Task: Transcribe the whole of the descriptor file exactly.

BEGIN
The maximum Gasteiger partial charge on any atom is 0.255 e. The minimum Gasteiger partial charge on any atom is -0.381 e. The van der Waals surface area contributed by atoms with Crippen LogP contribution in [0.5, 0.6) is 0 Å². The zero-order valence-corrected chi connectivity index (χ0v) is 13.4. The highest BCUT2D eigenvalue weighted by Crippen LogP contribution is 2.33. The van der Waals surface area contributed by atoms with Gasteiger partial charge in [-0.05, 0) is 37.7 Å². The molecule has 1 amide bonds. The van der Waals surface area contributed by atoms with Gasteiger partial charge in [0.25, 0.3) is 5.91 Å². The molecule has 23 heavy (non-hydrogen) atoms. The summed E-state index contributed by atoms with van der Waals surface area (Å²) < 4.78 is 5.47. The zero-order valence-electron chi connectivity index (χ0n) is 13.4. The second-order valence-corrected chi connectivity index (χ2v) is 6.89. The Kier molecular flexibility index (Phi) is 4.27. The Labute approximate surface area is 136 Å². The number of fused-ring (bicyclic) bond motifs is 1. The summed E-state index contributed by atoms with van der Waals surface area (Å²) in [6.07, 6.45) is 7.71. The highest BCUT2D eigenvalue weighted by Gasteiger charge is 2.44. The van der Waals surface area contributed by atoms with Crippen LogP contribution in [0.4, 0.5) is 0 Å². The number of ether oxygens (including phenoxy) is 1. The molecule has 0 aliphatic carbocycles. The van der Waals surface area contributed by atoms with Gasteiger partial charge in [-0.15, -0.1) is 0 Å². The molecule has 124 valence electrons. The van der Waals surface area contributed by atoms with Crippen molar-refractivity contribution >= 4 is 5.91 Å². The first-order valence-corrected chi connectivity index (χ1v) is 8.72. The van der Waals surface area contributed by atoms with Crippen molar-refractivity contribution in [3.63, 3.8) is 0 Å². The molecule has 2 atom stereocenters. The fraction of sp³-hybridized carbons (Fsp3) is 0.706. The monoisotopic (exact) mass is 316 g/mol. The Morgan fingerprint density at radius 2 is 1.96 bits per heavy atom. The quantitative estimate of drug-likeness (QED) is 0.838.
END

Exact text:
The maximum Gasteiger partial charge on any atom is 0.255 e. The minimum Gasteiger partial charge on any atom is -0.381 e. The van der Waals surface area contributed by atoms with Crippen LogP contribution in [0.5, 0.6) is 0 Å². The zero-order valence-corrected chi connectivity index (χ0v) is 13.4. The highest BCUT2D eigenvalue weighted by Crippen LogP contribution is 2.33. The van der Waals surface area contributed by atoms with Gasteiger partial charge in [-0.05, 0) is 37.7 Å². The molecule has 1 amide bonds. The van der Waals surface area contributed by atoms with Gasteiger partial charge in [0.25, 0.3) is 5.91 Å². The molecule has 23 heavy (non-hydrogen) atoms. The summed E-state index contributed by atoms with van der Waals surface area (Å²) < 4.78 is 5.47. The zero-order valence-electron chi connectivity index (χ0n) is 13.4. The second-order valence-corrected chi connectivity index (χ2v) is 6.89. The Kier molecular flexibility index (Phi) is 4.27. The Labute approximate surface area is 136 Å². The number of fused-ring (bicyclic) bond motifs is 1. The summed E-state index contributed by atoms with van der Waals surface area (Å²) in [6.07, 6.45) is 7.71. The highest BCUT2D eigenvalue weighted by Gasteiger charge is 2.44. The van der Waals surface area contributed by atoms with Crippen LogP contribution in [0.4, 0.5) is 0 Å². The number of ether oxygens (including phenoxy) is 1. The molecule has 0 aliphatic carbocycles. The van der Waals surface area contributed by atoms with Gasteiger partial charge in [-0.15, -0.1) is 0 Å². The molecule has 124 valence electrons. The van der Waals surface area contributed by atoms with Crippen molar-refractivity contribution >= 4 is 5.91 Å². The first-order valence-corrected chi connectivity index (χ1v) is 8.72. The van der Waals surface area contributed by atoms with Crippen molar-refractivity contribution in [3.63, 3.8) is 0 Å². The molecule has 2 atom stereocenters. The fraction of sp³-hybridized carbons (Fsp3) is 0.706. The monoisotopic (exact) mass is 316 g/mol. The Morgan fingerprint density at radius 2 is 1.96 bits per heavy atom. The quantitative estimate of drug-likeness (QED) is 0.838.